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Chord progressions

Discussion in 'General Instruction [BG]' started by Davidoc, May 25, 2002.

  1. Can anyone refer me to help on chord progression theory and how to make good sounding chord progressions?

    Libster gives you examples, but doesn't tell you how they made them.

    Can anyone point out some online resources?
  2. chord progressions are bassically notes. so make up a song on the piano with a buncha minors and majors etc and then you got your self a genuine chordprogression
  3. You have much to learn, young Jedi. ;)

    This is an involved and long topic, but I will try to give a brief overview.

    Typically, a chord progression will remain in a key, unless of course there is a key change (which is it's own topic :D). So, it helps to be certain that you fully understand keys and the chords in them. At first, I'll stick to major keys (remember, key is interchangable with scale) for now, minor keys work in similar ways. Here's what is going on in a major key, as far as the chords in order within that key:

    I Major
    ii minor
    iii minor
    IV Major
    V Major
    vi minor
    vii diminished

    So if we apply this information to a key, say C major, we get this as the arrangement of major & minor chords in a key:

    C major (C)
    D minor (Dm)
    E minor (Em)
    F major (F)
    G major (G)
    A minor (Am)
    B diminished (B dim)

    Typically the "goal" of any chord progression is to get "home", or to tonic (I). In the case of a progression in the key of C, that would be C, see? ;) This is known as a resolution, music is made of tensions and their resolutions, certain chords will create a tension that is resolved by moving to another chord.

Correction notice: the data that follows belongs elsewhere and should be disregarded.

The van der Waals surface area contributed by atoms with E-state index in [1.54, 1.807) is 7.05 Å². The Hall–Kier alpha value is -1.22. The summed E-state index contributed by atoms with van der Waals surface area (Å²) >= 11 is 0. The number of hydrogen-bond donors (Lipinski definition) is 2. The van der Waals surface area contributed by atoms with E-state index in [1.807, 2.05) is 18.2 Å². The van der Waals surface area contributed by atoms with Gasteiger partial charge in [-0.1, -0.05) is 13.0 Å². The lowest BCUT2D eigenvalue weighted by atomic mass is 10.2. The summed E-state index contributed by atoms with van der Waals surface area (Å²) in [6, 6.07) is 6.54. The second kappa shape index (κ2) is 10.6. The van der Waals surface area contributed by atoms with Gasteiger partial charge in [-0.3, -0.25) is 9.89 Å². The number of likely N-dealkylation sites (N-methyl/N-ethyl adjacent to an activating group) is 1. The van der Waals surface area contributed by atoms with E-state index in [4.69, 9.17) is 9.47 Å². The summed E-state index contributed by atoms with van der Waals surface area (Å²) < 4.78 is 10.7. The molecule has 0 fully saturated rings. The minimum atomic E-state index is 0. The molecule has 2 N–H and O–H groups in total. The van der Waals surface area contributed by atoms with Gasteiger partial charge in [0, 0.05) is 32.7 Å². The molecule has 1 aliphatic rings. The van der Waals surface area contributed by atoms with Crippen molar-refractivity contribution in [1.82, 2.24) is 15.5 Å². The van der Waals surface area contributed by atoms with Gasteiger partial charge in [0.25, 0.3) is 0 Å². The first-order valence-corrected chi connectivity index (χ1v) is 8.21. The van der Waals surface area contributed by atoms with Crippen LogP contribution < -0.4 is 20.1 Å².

There are typically two primary types of root motion in chord progressions; step-wise, in which motion is from one root to the next, either above or below (Dm to Em or G to F, for example); or motion in ascending/descending 5ths, which is the more strong type of motion (refer to my thread on the Circle of 5ths for more information about this). Of the ascending/descending 5th motion, descending is much stronger than ascending (which can also be thought of as ascending 4th motion). For the key of C, here are the arrangement of ascending 5th root motions:

    C - F - B - E - A - D - G - C

    So, let's take this information and look a a simple chord progression, the 12-bar blues:

    |G|F|C|G|(repeat from beginning)

    Notice that from measures 4 to 5, you move from C to F, which is an ascending 5th motion; in measures 6 to 7, from C back to F which is a descending 5th motion; in measures 8 to 9 from C to G which is again a descending 5th; then we get the lone example of step-wise motion from G to F in measures 9 & 10; F to C from 10 to 11 is ascending 5th; C to G in 11 to 12 is descending 5th; and finally from measures 12 back to 1 (this is a constant repetition progression) is a descending 5th.

    Now, I'll break down a slightly more involved progression from a tune my band just started writing. It's a shorter progression, but it's a four chord progression and in a minor key!

    |Am|F|B dim|E|(repeat)

    So, what's going on here? Well, A minor and C major are essentially the same notes and chords. A minor is known as the relative minor to C major for this reason. Ok, we have a progression in the key of A minor here, and we are using the same chords we did in C major, just naming them differently:

    1: Am
    2: B dim
    3: C
    4: Dm
    5: Em
    6: F
    7: G

    So, when we look back at our little 4 chord progression, we have Am-F-B dim-Em, which translates out as 1-6-2-5-(1). We have one odd jump, which is the 1 to 6, after that, it's all....DESCENDING 5TH's!!!! :D This is actually a very common progression, particularly back in the 50's pop tunes ("Sea Of Love" for example), with the exception that back then it was usually a major key progression, not a minor key one. You may notice that the E in the progression is a major chord, while in the "key" it is a minor chord. This is done to create more tension in the move from the 5 to 1 chords in minor keys extensively.

    Obviously, there are more chord progression types to deal with than just blues, but you will find that root motion that doesn't fall into these two types are more the exception than the norm. For example, root motion in 3rds (C to Em to G for example) create no tension, and therefore don't lead to strong resolution. They are useful at times, of course, and do happen, just not as often as step-wise or 5th motion.
  4. jazzbo


    Aug 25, 2000
    San Francisco, CA